Michelin has long been at work at removing the hassle of a flat tire. And even though the company’s Tweel hasn’t been adapted yet for mainstream automotive use (it’s currently only available for applications like construction and landscaping), the airless tire is quite the achievement and an undeniable advancement in transportation.
However, this expanding wheel, though just a prototype, is something else entirely. Rather than create a new tire, a student named Ackeem Ngwenya has quite literally reinvented the wheel.
According to Dezeen, Ngwenya started the project in order to “help farmers in rural Africa carry heavier loads to market and replace the traditional method of, ‘head carrying’.” These farmers carry these loads atop their heads because most of them live so remotely that traversable roads are in short supply.
So, instead of asking for unlikely expensive infrastructure investments, Ngwenya set out to create a wheel that could adapt to several types of tires and a wide array of terrains, allowing these farmers’ vehicles passage to town.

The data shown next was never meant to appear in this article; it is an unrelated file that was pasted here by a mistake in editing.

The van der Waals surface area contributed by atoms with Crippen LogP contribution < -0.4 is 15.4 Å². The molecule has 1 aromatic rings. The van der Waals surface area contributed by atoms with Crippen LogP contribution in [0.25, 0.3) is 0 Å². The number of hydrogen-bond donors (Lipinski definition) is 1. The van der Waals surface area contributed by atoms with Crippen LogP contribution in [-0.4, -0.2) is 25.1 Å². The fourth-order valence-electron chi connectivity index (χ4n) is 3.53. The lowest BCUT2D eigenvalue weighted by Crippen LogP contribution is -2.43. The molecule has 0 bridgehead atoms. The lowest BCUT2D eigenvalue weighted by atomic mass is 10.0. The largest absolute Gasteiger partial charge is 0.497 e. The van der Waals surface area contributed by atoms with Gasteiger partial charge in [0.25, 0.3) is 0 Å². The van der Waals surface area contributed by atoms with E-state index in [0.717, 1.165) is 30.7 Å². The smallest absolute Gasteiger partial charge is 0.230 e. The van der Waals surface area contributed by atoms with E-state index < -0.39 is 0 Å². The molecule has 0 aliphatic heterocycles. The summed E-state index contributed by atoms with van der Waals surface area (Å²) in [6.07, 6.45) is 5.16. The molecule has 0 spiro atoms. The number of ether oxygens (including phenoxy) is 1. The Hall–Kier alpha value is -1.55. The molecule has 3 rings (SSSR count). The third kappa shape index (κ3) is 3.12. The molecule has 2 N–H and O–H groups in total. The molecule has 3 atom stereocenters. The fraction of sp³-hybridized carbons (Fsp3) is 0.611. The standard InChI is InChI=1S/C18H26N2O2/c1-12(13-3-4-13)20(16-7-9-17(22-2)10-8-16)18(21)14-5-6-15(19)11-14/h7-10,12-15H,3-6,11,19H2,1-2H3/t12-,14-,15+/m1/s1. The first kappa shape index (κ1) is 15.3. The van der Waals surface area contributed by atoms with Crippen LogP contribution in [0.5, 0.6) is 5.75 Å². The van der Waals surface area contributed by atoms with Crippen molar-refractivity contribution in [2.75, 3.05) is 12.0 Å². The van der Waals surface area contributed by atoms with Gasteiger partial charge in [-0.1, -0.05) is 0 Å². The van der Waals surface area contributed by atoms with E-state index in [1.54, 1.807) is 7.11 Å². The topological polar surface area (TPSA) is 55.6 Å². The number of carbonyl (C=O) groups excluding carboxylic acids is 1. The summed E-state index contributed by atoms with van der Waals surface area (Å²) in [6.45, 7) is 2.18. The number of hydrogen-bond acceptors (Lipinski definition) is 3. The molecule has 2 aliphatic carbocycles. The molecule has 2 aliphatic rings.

Dozen explains that the expanding wheel works through a crank powered by a, “mechanism similar to a scissor jack—the device used to raise cars for minor repair work.” The site continues:
“In their standard form, the wheels resemble compressed basketballs. Pushing the sides in with the crank achieves a higher ground clearance for the vehicle they are attached to, while pulling them out creates a larger contact area with the ground.”
The Tweel certainly seems like a more realistic approach to airless tires, but Ngwenya’s idea is ambitious in a way that might cause a major rethinking within vehicle and transportation design. It will be interesting to see where the innovation takes us.